House Hunters also makes abundantly clear just how intertwined race, class, sexuality and politics really are with its portrayal of viewers and the lingering comment, “I thought they were brothers.” More importantly, however, the home, in some ways the most private of cultural spaces, has now become a site for spectatorship on multiple levels as viewers see the innards of the house themselves but also experience a measure of voyeurism vicariously through the featured couple. Indeed, the format of the show as reality television makes explicit Clay Calvert’s phenomenon of the “voyeur nation” as “a nation of watchers performing their verification practices with an eye to the gaze of an imagined other, in order to avoid being seen as a dupe” (in Andrejevic, 239). The flip side, then, of reality shows’ democratizing promise that “everybody can be a judge” is that we are, in some ways, expected to have an opinion about the latest thing to be scrutinized; feeling the ever watchful gaze of others we examine the house just as ardently as the featured couple, knowing that we might be called upon at any moment to render our opinion.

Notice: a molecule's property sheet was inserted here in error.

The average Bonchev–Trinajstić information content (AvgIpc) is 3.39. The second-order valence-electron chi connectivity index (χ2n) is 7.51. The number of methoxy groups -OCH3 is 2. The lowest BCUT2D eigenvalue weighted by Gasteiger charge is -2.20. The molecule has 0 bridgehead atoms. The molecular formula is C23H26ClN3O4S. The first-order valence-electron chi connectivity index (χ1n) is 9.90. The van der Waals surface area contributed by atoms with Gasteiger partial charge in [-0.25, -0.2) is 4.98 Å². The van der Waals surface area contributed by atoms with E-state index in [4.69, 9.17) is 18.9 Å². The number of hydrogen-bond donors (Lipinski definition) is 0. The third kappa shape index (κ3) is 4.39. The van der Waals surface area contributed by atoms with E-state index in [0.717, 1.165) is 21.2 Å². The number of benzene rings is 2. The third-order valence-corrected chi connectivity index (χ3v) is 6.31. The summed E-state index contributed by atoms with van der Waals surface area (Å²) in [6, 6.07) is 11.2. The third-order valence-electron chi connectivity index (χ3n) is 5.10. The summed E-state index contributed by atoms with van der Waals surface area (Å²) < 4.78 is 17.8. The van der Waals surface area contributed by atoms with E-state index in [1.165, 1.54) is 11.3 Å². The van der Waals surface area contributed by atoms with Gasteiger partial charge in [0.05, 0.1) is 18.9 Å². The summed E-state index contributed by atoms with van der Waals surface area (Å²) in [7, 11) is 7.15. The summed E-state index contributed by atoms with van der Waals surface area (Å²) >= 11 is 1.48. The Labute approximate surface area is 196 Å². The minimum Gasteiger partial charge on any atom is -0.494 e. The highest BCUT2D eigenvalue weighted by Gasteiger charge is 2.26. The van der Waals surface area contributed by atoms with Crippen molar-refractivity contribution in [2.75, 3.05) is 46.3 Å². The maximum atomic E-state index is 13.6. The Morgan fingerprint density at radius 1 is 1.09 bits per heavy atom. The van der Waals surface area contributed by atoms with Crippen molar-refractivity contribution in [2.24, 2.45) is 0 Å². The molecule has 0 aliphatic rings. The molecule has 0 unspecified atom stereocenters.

If, however, the emphasis on home ownership demonstrates how the intersection between economics and the domestic is subject to privatization, the manifestation of House Hunters as a reality television show also indicates ways in which the overlap between the domestic/family and culture is increasingly made more public in service of economic gain. The issue here is one of privatization and privacy as the logics of neoliberalism turn privacy into a commodity.
I must admit that my experience with horror has caused me to frame “fetish” in a psychosexual light (which, of course, likely aligns with the popular use of the term in non-academic circles). Although part of me strongly suspected that this particular iteration of the term did not apply when reading Karl Marx, reading about commodification and fetishization caused me to reflect on the underpinnings of some of the sexual practices labeled as fetish.